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Did Your Newborn Suffer Cerebral
Palsy or Another Brain Injury Before
or During Labor and Delivery?

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Our Birth Brain Injury Resource Guide

the guide

Get a FREE guide of resources available throughout Ohio to children and families of children who were born with brain injuries.

Our guide can help you build a foundation of knowledge and tools that will help you help your child
now and in the future.

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Brain Injury News and Research - Care Giving

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Helping the Caregiver

Expectant parents go to the hospital anticipating a happy and healthy birth. Instead, some parents are devastated to learn that their newborn suffered a brain injury during birth. The tragic news is just the beginning of months and years of concern and care for their child. Parents and other caregivers can become overwhelmed with the time, energy and financial support needed to raise their infant.

Caregivers are facing a number of worries including financial, emotional and physical issues. Some of these concerns can be devastating for families. Parents must first go through a grieving process over the loss of the child they thought they would have. They must come to terms with the fact that their child has a disability and will require care for a long period of time. As with any grieving process, the mother and father will go through various grieving stages including the loss of their own lives as they know them. Parents might want to seek support from a therapist or other professional to deal with this loss.

Elk & Elk

Immediate and Long Term Financial Needs

The financial needs of caring for a disabled child can be costly. The parents have likely already incurred a great many costs associated with the child’s brain injury. The child requires ongoing medical care which could include surgery, hospital stays, diagnostics and treatments that could reach into the hundreds of thousands of dollars or more over the life of the child.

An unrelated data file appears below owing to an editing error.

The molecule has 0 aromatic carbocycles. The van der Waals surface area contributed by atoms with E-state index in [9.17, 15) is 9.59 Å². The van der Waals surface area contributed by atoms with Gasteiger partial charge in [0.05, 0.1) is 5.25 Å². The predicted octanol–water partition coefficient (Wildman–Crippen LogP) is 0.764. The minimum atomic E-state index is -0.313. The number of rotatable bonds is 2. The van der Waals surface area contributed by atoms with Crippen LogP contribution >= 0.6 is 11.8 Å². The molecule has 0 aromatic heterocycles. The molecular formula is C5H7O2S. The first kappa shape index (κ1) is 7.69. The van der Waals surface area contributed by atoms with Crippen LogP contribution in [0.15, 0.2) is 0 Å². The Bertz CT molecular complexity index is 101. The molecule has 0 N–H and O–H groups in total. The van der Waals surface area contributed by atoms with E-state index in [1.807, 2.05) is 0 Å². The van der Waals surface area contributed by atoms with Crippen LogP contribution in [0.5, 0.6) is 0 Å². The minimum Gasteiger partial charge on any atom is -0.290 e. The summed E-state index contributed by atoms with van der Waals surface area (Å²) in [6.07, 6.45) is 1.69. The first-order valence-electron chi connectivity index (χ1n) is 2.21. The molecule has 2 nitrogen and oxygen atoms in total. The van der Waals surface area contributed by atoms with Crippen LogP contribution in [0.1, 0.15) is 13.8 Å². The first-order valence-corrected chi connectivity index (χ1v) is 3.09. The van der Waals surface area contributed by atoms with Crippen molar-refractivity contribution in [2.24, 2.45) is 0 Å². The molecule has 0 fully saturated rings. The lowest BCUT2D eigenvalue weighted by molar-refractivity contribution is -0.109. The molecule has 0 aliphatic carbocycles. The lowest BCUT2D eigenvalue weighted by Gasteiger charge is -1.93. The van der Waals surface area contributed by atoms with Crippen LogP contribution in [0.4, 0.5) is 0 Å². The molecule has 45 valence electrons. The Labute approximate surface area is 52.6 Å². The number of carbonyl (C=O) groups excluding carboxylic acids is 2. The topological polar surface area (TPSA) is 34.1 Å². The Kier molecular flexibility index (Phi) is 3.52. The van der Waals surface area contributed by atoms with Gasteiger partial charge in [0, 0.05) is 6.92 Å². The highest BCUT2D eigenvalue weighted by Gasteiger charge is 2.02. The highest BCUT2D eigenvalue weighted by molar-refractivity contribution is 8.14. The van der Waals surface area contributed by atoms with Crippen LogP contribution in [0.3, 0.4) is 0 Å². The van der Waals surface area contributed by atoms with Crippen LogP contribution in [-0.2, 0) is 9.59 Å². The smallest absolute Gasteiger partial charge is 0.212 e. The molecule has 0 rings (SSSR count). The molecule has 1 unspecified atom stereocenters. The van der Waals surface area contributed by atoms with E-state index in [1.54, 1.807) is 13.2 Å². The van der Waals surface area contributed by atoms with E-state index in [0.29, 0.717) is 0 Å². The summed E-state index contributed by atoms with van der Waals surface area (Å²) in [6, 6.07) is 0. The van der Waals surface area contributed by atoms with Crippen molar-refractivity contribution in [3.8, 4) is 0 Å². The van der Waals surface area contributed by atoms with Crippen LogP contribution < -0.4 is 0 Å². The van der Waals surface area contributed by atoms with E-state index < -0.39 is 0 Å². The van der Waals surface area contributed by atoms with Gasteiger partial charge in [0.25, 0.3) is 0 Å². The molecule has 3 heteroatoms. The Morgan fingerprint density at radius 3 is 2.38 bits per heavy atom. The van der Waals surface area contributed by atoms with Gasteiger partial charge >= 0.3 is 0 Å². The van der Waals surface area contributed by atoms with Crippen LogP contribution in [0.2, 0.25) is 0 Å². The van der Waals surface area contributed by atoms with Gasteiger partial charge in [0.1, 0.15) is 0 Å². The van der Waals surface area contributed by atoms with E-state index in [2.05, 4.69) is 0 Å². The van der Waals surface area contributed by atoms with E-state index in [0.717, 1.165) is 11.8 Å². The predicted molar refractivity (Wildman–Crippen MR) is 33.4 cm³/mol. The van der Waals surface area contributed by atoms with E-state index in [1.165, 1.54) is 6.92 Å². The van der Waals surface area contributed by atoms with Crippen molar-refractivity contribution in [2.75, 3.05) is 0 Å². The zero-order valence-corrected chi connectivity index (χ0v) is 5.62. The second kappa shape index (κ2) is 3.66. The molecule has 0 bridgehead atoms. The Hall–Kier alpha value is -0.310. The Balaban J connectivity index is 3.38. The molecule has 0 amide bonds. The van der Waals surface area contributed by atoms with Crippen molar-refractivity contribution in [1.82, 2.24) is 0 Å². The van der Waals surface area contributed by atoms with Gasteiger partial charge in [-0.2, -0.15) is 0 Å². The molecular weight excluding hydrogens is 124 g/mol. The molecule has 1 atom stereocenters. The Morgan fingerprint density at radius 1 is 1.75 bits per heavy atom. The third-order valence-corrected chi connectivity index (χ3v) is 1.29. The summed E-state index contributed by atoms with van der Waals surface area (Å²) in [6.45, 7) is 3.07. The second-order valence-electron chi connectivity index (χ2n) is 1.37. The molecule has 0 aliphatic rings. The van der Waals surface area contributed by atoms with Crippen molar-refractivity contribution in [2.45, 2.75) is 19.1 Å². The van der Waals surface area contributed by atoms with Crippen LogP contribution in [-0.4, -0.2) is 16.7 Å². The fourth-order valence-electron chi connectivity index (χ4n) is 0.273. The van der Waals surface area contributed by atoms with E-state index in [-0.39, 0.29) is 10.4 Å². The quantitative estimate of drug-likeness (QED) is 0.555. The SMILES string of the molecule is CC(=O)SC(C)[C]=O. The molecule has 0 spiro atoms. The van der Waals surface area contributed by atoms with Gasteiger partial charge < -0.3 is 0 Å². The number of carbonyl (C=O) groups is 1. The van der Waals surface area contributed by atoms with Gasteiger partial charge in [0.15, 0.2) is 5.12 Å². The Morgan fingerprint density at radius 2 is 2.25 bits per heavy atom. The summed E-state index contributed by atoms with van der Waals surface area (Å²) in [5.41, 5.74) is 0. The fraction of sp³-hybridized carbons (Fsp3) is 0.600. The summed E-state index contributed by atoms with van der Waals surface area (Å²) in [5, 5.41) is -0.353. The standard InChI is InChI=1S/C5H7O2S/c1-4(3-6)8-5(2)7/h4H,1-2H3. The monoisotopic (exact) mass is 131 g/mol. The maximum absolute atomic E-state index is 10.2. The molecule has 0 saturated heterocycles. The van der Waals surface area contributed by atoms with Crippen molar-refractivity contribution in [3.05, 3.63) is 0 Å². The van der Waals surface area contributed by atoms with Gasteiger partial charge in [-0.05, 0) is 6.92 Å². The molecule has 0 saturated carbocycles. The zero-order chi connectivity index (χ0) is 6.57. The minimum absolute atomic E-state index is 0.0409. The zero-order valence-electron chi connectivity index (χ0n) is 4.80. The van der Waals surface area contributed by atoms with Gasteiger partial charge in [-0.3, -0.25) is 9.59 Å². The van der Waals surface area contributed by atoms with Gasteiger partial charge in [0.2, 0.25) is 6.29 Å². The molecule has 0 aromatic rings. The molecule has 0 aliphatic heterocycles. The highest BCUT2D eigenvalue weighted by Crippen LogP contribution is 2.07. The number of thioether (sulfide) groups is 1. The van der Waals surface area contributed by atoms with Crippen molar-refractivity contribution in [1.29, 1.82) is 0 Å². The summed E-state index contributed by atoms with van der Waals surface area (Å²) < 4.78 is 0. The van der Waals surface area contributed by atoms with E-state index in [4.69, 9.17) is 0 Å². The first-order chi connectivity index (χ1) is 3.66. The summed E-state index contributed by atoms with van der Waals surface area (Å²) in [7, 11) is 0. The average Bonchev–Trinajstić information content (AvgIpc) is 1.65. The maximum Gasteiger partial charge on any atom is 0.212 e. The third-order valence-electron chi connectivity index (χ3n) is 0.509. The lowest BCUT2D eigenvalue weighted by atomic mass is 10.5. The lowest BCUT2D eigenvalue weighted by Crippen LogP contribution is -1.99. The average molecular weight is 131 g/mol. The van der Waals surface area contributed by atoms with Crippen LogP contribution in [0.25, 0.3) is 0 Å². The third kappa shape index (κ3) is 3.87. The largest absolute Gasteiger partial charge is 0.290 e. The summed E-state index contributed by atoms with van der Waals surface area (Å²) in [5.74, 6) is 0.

In addition to medical costs, there are other expenses as well. The psychological and rehabilitative costs, expenses for nurses and other professionals must also be considered. Many of these expenses are not covered by insurance. Further, the parents might need to take time off work or stop working entirely in order to care for the infant. These financial worries can put a strain on the entire family.

Emotional Issues of Care Givers

Caring for a child with a serious brain injury can be a difficult and tedious process. Care givers need to seek support from others so they can cope with their own emotions. Sometimes parents spend so much time taking care of a child they spend little time on anything else. The result can be a physical or emotional breakdown.

There are some signs of caregiver stress that should be noticed. These include changes in behavior or temperament, anger, social withdrawal, irritability, lack of concentration and changes in personal relationships. These warning signs should not be ignored. They are an indication that the caregiver requires some support or assistance.

Support for Caregivers

Family members and other caregivers need support from time to time while caring for an injured child. There are a number of ways to seek the help that is necessary. Various types of support groups are available in Ohio to include parenting or peer groups, counseling programs, and workshops. The Brain Injury Association of Ohio is one of the places where caregivers and others can get information and support. Psychology Today provides a list of support groups for parents and others in Ohio. Parents may seek help through various organizations and through their local hospital and support professionals.